Heather | 8396 comments Interesting comparisons, Jamielynn and Lobstergirl. That is my focus of the whole thing...the red shoe. Maybe it was meant as the focal point. I don't read mysteries or see horror movies, but it gives me the creeps, too. Why aren't there two? What did the artist mean by just one? And why red? Red can be very symbolic in art.

I know this is the art of this generation, but I wanted to post a few of the symbols of red from past movements in art.

"red is commonly associated with danger, sacrifice, passion, fire, beauty, blood, anger...

In ancient Egypt, red was associated with life, health, and victory...Red ochre was widely as a pigment for wall paintings, particularly as the skin color of men.

In Ancient China, artisans were making red and black painted pottery as early as the Yangshao Culture period. (5000-3000 BC)

The ancient Romans were lavish in their use of red in interior decoration. This is a fresco in the House of the Vettii in Pompeii, from about 62 AD.


(When I went to Pompeii, I heard that specific shade called 'Pompeian red')

After the fall of the Western Roman Empire, the Byzantine Empire, the princes of Europe and the Roman Catholic Church adapted red as a color of majesty and authority. It also played an important part in the rituals of the Catholic Church - it symbolized the blood of Christ and the Christian martyrs - and it associated the power of the kings with the sacred rituals of the Church.

Emperor Charlemagne painted his palace red as a very visible symbol of his authority, and wore red shoes at his coronation.

In Medieval painting red was used to attract attention to the most important figures; both Christ and the Virgin Mary were commonly painted wearing red mantles.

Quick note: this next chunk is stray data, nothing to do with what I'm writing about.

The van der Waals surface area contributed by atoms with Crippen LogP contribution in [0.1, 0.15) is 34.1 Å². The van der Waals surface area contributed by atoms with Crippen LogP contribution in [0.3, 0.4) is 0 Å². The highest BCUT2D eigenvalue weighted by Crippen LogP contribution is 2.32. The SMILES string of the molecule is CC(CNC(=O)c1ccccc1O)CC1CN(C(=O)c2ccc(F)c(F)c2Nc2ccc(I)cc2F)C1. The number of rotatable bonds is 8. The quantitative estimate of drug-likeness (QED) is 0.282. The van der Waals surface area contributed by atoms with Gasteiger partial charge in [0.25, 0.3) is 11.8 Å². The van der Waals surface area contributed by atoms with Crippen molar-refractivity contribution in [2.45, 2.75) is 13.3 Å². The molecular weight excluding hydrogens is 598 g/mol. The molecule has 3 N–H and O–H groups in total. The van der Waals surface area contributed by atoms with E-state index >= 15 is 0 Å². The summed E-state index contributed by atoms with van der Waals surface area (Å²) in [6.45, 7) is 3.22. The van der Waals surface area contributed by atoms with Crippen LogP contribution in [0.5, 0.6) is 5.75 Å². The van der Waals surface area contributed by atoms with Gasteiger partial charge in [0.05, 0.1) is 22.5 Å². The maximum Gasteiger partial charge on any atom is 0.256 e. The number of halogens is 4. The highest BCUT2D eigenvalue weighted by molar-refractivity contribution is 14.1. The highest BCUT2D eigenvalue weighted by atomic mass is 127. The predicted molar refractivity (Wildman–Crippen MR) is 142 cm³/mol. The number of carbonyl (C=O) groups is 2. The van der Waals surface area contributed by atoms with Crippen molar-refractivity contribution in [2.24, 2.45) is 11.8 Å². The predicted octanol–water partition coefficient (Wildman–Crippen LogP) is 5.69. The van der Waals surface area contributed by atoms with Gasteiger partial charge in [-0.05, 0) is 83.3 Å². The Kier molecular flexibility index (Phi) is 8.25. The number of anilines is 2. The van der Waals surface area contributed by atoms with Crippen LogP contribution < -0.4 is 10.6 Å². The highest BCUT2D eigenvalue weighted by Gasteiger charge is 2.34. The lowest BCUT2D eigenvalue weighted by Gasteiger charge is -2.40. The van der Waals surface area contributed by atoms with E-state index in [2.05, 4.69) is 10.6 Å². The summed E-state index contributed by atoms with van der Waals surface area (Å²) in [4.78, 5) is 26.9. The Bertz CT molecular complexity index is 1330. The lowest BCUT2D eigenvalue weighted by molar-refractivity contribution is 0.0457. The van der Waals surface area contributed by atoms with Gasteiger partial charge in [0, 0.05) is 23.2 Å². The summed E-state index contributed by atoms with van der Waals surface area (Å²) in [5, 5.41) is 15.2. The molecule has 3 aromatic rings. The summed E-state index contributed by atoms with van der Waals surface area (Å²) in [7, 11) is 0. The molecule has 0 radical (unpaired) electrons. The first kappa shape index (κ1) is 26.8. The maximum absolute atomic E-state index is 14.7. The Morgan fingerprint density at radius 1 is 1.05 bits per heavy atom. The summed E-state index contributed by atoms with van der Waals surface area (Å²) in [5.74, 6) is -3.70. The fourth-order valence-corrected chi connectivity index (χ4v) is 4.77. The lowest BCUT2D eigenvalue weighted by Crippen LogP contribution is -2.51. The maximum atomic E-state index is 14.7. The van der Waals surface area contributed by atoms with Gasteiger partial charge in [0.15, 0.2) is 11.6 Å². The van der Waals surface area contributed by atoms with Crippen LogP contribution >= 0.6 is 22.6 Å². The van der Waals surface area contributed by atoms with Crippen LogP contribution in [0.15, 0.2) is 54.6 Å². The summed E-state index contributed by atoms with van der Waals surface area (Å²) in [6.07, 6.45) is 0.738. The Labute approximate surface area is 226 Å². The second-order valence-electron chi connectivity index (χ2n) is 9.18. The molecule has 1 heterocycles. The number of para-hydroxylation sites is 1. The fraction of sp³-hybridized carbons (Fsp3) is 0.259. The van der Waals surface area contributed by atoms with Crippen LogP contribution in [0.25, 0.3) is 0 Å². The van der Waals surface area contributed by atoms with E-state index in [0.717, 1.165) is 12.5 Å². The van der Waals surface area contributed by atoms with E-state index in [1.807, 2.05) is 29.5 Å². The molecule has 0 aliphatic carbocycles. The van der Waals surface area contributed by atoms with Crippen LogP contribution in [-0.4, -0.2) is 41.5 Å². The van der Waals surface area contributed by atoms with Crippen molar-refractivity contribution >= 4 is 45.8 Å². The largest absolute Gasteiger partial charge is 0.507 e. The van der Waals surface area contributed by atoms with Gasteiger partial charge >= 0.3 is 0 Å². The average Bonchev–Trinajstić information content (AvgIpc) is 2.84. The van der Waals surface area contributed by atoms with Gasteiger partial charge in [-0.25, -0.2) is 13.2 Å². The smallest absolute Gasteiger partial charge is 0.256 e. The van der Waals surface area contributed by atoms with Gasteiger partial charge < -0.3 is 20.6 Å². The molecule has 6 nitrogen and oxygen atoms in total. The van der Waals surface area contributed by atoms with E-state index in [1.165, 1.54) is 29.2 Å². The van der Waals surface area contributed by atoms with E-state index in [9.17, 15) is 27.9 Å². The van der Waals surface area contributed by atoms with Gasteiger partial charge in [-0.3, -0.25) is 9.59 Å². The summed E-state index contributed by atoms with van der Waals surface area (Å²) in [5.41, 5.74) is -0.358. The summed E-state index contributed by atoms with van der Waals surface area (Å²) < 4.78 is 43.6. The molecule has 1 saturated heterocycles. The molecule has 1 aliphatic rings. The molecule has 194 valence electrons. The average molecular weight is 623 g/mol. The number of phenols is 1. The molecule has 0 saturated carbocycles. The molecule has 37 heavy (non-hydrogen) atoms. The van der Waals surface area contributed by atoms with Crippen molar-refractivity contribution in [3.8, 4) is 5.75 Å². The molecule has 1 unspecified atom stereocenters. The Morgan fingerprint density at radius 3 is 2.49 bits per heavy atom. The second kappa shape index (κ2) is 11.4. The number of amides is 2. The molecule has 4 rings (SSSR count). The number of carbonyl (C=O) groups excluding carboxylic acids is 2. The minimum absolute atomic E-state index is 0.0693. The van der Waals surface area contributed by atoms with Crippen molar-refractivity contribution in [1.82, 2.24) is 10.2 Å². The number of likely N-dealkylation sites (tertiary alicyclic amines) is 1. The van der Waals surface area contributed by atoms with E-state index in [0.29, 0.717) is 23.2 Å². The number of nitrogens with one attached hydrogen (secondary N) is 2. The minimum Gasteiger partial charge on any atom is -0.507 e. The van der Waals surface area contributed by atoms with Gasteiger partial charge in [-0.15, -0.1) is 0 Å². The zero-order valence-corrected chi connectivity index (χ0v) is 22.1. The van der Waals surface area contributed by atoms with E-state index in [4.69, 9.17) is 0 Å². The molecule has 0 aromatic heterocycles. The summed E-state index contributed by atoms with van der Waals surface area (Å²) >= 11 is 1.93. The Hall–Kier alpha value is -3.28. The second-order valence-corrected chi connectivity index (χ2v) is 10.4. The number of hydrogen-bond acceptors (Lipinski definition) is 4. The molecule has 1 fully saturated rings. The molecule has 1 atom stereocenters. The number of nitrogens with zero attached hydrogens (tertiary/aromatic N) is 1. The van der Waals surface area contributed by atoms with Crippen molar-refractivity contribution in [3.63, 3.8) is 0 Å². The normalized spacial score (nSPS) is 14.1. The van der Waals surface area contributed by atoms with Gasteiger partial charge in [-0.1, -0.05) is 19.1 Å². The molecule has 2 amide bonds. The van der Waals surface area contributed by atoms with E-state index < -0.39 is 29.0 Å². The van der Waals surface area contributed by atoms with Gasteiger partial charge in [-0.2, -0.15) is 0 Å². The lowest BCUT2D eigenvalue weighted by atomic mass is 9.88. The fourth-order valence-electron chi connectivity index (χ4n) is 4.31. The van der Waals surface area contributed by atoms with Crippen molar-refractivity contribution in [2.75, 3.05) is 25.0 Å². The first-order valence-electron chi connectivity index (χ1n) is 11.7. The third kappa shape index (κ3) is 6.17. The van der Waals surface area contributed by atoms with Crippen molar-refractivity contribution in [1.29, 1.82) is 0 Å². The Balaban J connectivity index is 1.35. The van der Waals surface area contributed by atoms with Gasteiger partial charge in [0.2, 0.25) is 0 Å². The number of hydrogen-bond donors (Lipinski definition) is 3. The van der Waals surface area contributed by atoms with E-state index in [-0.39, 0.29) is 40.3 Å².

Interior of a Byzantine church, the Cathedral of Monreale in Sicily, with a mosaic portrait of Christ dressed in red (12th century

Red clothing was a sign of status and wealth.

During the French Revolution, Red became a symbol of liberty and personal freedom


The Night Cafe, (1888), by Vincent van Gogh, used red and green to express what Van Gogh called "the terrible human passions."

The French painter Henri Matisse (1869-1954) was one of the first prominent painters to use the new cadmium red. He even tried, without success, to persuade the older and more traditional Renoir, his neighbor in the south of France, to switch from vermilion to cadmium red...he wrote. "A certain red affects your blood pressure."


The Dessert - Harmony in Red, (1908) by Henri Matisse. Matisse used red to stimulate the emotions he wanted the viewer to feel.


Four Darks in Red by Mark Rothko (1958). The somber dark reds were chosen to inspire deep human emotions.

Surveys show that red is the color most associated with courage.


The Thin Red Line at the Battle of Balaclava (1854), when a line of the Scottish Highland infantry repulsed a Russian cavalry charge. The name was given by the British press as a symbol of courage against the odds.

Both the Greeks and the Hebrews considered red a symbol of love as well as sacrifice

Red is the color most commonly associated with joy and well being...In China, it is considered the color of good fortune and prosperity

While red is the color most associated with love, it also the color most frequently associated with hatred, anger, aggression and war

Traditional color of warning and danger.

Red by a large margin is the color most commonly associated with seduction, sexuality, eroticism and immorality, possibly because of its close connection with passion and with danger. In 17th century New England, red was associated with adultery.


Reine de joie, (Queen of Joy), a book cover illustration by Henri de Toulouse-Lautrec (1892) about a Paris prostitute

http://en.wikipedia.org/wiki/Red#In_t...


message 33: by [deleted user] (new)

Colors have a strong effect on emotions. Red for one person could be horrific if it's a bad trigger and for another it could bring great joy because it reminds them of Christmas.

The art history on the subject is very interesting. Thank you Heather.